Vinyl vs Fiberglass vs Concrete Pool

Vinyl vs Fiberglass vs Concrete Pool

You have three main options for a salt water pool in terms of the design: Vinyl, fiberglass or concrete. And for each of those three types there are of course many shapes, designs, sizes, and depths to choose from.

When comparing vinyl vs fiberglass vs concrete pool options, which is the best and which should you choose? Let’s take a closer look at the pros and cons of each option.

Vinyl vs Fiberglass vs Concrete Pool

Vinyl Salt Water Pool

Vinyl salt water pool liner after replacement
Vinyl salt water pool liner after replacement being refilled with water.

Our salt water pool is a vinyl one. The floor of the pool is built with ermiculite or grout and the walls are built of hard plastic, steel or aluminum. A vinyl cover goes over the entire structure to provide a softer surface to walk on and swim in. The vinyl liners come in many colors and designs with blue being the one most people tend to go with.


  • Vinyl pools are quick to install usually in 2 weeks or so depending on the size, complexity, etc.
  • Given their widespread availability and history, easy to find parts, equipment and service.
  • Tends to be the cheapest of the three options in terms of the up front cost.
  • Very customizable in terms of size, depth, shape and color (vinyl color).


  • Vinyl liners need to be replaced every 5-9 years typically. Older liners lasted longer but newer environmental regulations have caused the lifespan of newer liners to decrease.
  • Vinyl liners can pull away from the wall causing water to get behind the liner which needs to be pumped out.
  • Vinyl can rip, tear and can cause leaks which have to be repaired quickly.
  • Over time, liner color fades due to direct sunlight and can stain from leaves, chemicals, etc.
  • Vinyl pools tend to be more susceptible to algae growth than fiberglass.

Fiberglass Salt Water Pool

Fiberglass salt water pool on a crane being lowered into the ground for installation.
Fiberglass salt water pool on a crane being lowered into the ground for installation.

Fiberglass pools are pre-made shells that get lowered into the dug ground by a crane and then fastened and backfilled to secure it in place. Fiberglass pools are very durable, quick to install and are much easier and more comfortable to walk on than concrete. Unlike concrete, salt water systems work very well with fiberglass pools.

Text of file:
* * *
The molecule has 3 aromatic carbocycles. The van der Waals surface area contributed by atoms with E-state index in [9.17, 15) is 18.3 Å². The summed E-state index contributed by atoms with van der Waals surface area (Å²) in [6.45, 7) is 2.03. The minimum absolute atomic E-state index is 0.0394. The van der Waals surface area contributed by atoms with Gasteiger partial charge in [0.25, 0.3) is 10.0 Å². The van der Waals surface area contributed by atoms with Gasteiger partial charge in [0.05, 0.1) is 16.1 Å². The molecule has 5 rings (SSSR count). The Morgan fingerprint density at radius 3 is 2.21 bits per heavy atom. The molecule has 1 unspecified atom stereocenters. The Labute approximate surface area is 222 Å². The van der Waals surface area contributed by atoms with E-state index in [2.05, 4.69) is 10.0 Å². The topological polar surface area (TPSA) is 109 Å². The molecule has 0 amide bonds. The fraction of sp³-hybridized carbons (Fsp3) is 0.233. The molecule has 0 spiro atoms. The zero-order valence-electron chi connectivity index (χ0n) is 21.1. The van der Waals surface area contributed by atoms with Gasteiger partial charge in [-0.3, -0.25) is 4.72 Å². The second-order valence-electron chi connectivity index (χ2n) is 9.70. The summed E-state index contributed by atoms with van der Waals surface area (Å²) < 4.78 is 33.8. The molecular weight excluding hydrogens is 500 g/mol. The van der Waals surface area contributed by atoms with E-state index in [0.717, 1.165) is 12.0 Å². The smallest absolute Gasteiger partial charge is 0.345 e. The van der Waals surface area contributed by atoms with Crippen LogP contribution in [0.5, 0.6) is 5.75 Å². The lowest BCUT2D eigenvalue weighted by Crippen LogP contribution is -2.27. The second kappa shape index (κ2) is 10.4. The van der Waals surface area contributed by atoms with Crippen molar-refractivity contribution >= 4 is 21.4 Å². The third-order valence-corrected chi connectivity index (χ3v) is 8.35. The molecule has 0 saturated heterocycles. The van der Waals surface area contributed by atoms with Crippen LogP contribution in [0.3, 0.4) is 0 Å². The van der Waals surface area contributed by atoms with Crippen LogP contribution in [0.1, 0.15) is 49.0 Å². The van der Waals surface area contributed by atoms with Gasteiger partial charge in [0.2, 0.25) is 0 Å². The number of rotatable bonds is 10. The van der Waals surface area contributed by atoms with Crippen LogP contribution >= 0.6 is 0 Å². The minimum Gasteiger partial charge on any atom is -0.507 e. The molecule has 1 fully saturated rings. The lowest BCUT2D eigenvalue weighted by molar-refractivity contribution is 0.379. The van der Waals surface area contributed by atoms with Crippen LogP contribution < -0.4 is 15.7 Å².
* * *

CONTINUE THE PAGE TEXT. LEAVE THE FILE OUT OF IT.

• Often quicker than vinyl to install since fiberglass pools are pre-made ahead of time and are lowered into the ground by crane.
  • Fiberglass pools have a porous, smooth and durable surface that won’t rip like vinyl.
  • Many options to choose from although since they are pre-made, you can choose from only what your chosen pool company has available.
  • Tends to be low in maintenance certainly when compared to concrete.


  • You can’t simply design the exact shape you want as pool designs are pre-made and you choose from what is available.
  • Tends to be more expensive than vinyl pools in terms of up front cost.
  • Since they are pre-made and need to be transported to your house on a large truck with a crane, you may find that the largest width you can get is 16 feet as US laws classify larger sizes as super loads which are more regulated to transport.
  • Repairs can sometimes be difficult to match to the existing color of the fiberglass shell.

Concrete Salt Water Pool

Concrete salt water pool being installed.
Concrete salt water pool being installed. The most labor-intensive and time-consuming pool design given the time for the concrete to cure.

Concrete pools are the most durable but also the most expensive, require the most maintenance and take the longest to build, several months usually. Some pool installers might not install a salt water system given the damage over time that salt does to concrete.


  • Very customizable in terms of shape, depth, size, etc.
  • When done right, concrete has a high class look and feel to it, moreso than some cheaper vinyl pool liners.
  • Concrete – like fiberglass – is more durable than a vinyl cover which can rip, tear and fade over time.


  • The most expensive option given the price of concrete and time involved to pour it.
  • Takes the longest to build, up to several months, when you factor in concrete curing time.
  • Concrete pools need to be drained so the the concrete can be acid-washed every few years.
  • Salt water will shorten the lifespan of concrete so the pool surface needs to be professionally refinished every 10-15 years.
  • High in ongoing maintenance.
  • Generally has a rough surface which can be tough on the skin.


  • Vinyl vs Fiberglass vs Concrete Pool: There are plenty of things to consider when debating which of the three options is best for you.
  • For the average homeowner, a vinyl or fiberglass pool will offer you a pool with lower overall costs and maintenance and less downtown due to repairs and larger maintenance.
  • Vinyl pools tend to be quick to build, relatively cost effective in terms of up front costs and when used with a salt water system, maintenance is reasonable.
  • Fiberglass pools are quick to install, cost effective in terms of maintenance, durable and work well with salt water pool systems.
  • Concrete pools don’t work as well with salt water systems and some pool builders may not build them this way due to the negative effect salt has on concrete over time.

Carl Mueller

I bought a home with a salt water pool in 2006 and soon realized the benefits over traditional chlorinated pools. On this website I'll discuss all the tips and tricks I've learned over the years. I'll also help you troubleshoot various problems with pools in general and ones specific to salt water pools that I've experienced personally!

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